FIRST MAN (2018) movie review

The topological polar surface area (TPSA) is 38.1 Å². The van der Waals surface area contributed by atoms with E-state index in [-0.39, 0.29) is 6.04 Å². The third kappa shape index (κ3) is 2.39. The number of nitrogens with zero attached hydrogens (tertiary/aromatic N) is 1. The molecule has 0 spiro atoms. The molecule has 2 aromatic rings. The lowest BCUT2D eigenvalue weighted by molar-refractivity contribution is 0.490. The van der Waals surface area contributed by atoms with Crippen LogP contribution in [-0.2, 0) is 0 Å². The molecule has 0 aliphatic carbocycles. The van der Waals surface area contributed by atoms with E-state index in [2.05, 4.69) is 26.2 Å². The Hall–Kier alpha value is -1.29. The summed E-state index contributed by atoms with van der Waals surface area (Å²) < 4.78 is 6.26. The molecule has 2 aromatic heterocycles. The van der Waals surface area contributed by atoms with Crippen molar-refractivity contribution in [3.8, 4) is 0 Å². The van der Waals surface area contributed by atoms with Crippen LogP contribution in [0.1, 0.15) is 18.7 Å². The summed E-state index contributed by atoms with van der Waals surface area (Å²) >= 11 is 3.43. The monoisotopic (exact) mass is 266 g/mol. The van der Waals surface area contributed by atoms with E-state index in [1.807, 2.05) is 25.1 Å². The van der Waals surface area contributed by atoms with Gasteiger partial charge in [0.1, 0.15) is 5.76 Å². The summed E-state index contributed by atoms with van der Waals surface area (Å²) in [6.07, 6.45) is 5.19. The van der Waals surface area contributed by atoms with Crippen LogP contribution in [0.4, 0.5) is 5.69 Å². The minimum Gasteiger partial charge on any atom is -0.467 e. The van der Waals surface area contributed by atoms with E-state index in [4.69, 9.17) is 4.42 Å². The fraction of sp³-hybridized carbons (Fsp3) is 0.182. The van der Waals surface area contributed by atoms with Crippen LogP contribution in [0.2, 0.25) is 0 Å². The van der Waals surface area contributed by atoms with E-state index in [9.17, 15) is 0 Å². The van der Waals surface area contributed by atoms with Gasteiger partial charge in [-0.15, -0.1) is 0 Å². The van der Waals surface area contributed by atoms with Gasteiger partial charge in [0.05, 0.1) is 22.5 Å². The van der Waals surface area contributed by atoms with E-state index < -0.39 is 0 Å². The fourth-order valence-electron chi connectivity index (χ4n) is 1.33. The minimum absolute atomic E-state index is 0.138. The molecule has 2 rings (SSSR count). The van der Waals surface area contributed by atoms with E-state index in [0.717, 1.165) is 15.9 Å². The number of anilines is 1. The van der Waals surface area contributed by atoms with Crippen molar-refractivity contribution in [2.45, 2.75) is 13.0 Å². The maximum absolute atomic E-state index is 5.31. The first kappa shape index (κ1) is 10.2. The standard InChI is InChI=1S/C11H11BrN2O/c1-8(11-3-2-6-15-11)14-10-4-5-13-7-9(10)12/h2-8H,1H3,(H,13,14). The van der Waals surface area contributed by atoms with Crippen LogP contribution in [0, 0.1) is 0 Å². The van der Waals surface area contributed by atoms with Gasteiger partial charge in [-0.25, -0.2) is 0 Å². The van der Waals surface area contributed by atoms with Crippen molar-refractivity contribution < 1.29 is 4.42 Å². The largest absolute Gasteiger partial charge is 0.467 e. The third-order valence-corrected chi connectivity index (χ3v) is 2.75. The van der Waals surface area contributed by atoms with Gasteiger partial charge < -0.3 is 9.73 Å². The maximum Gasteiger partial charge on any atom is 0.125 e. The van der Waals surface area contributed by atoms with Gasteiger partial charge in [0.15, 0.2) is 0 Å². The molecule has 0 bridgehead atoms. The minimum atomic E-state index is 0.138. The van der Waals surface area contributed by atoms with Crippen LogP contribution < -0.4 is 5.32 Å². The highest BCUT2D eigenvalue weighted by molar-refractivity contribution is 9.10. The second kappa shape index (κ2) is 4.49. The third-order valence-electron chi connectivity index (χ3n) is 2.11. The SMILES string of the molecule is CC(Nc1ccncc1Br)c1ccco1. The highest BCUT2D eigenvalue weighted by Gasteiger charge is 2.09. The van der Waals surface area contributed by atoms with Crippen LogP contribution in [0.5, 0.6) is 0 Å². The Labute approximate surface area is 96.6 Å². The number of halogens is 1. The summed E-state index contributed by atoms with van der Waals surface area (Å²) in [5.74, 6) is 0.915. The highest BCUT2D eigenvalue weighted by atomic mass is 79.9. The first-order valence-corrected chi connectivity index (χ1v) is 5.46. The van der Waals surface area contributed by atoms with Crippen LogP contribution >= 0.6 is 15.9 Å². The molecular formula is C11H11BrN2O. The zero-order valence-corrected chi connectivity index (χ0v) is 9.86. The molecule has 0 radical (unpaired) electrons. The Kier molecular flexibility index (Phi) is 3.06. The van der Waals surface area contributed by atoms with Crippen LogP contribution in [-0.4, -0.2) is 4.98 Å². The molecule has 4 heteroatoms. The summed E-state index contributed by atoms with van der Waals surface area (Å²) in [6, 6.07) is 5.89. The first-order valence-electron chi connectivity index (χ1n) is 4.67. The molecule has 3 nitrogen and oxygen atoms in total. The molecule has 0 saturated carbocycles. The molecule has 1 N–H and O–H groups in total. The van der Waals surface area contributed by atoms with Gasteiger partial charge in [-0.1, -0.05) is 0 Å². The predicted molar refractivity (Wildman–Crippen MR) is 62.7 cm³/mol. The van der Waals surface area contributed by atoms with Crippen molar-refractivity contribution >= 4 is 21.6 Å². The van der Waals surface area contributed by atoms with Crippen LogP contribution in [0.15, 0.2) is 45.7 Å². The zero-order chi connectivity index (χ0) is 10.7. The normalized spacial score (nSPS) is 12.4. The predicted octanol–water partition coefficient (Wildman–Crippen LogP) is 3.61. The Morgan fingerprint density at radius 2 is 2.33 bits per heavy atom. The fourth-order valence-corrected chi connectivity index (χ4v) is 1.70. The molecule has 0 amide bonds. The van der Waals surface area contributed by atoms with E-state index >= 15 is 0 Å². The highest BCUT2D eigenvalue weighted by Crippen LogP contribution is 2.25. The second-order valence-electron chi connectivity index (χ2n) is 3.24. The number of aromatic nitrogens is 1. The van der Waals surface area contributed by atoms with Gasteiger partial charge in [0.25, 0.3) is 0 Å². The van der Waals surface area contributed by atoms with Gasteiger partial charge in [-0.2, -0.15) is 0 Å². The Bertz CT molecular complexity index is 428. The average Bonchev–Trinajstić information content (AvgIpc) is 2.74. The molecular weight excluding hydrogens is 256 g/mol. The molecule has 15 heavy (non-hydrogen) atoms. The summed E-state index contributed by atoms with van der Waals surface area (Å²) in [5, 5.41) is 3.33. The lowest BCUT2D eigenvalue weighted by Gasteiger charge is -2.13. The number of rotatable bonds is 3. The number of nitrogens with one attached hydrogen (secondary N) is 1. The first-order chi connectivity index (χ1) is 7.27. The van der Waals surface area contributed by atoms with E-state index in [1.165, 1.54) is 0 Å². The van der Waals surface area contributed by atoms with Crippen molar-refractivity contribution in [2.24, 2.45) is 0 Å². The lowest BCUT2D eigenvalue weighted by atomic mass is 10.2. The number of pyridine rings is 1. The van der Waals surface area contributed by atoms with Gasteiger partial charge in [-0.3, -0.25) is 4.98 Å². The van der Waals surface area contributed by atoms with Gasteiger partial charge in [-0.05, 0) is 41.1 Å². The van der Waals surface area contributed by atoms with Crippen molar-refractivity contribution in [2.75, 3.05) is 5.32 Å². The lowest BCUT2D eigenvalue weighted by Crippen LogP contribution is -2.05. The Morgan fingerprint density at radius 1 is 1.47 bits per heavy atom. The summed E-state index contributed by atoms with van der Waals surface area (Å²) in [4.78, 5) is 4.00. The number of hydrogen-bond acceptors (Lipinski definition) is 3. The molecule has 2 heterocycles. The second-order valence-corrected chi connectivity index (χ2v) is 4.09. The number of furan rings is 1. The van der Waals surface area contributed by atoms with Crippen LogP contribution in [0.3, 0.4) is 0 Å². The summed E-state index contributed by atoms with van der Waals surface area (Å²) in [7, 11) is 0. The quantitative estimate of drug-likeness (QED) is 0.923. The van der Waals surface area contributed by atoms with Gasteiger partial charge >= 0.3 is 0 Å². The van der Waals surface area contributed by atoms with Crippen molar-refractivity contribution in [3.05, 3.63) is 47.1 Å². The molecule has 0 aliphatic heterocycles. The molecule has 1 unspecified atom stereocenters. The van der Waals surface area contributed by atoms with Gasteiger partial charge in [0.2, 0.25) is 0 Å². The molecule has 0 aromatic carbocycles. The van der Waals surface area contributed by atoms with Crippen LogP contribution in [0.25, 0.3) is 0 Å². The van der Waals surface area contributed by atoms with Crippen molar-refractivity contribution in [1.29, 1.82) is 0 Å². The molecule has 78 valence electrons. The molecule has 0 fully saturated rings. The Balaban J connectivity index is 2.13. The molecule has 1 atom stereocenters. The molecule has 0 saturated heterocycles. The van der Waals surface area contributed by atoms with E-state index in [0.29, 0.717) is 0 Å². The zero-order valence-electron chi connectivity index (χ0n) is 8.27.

How could they have known they were sending a crippled man to the moon? Emotionally broken, tripped up over and over, Neil Armstrong’s journey into space was fraught with death. He knew the risks but pushed on. We know that there are many ways to grieve, so many faces, steps, phases. Each day a smaller crescent shows until the grief washes over and you are full once more.Director Damien Chazelle’s newest dazzler wasn’t what I expected at all. It’s pensive, somber. It doesn’t have the heat or pace or pressure of Whiplash. It’s not fueled with color or pizzazz like LaLa Land. Rather, this feels more Malick-esque. Somber tone throughout, it steps softly into each phase of the story. The tension sits on brows, in close proximity always leaning forward, waiting.So much is shot in POV, allowing viewers an experiential almost widescreen VR approach. No doubt the Executive Producer, Spielberg, had a hand in that. We feel the Eagle’s Landing and step onto the lunar soil ourselves, then we glimpse the long horizon and slice of earth through the visor.Gosling’s Neil Armstrong is perfectly poised and tenuous. He is calm and calculated, exacting and still. His silence screams his character’s pain and grief.His counterpart Claire Foy holds the audience in the same spin as well. Her eyes echo the stories of loss without words, pain so deeply felt it changes you, drowning out all but the one focus. For the Armstrong family, loss bolstered drive that became history-making.From his sweet fathering moments holding his kids, playing, laughing, to the ever-present near-death scenarios involved in space travel, Gosling holds our gaze with his. “I see the moon and the moon sees me. …Shine on the one I love.”

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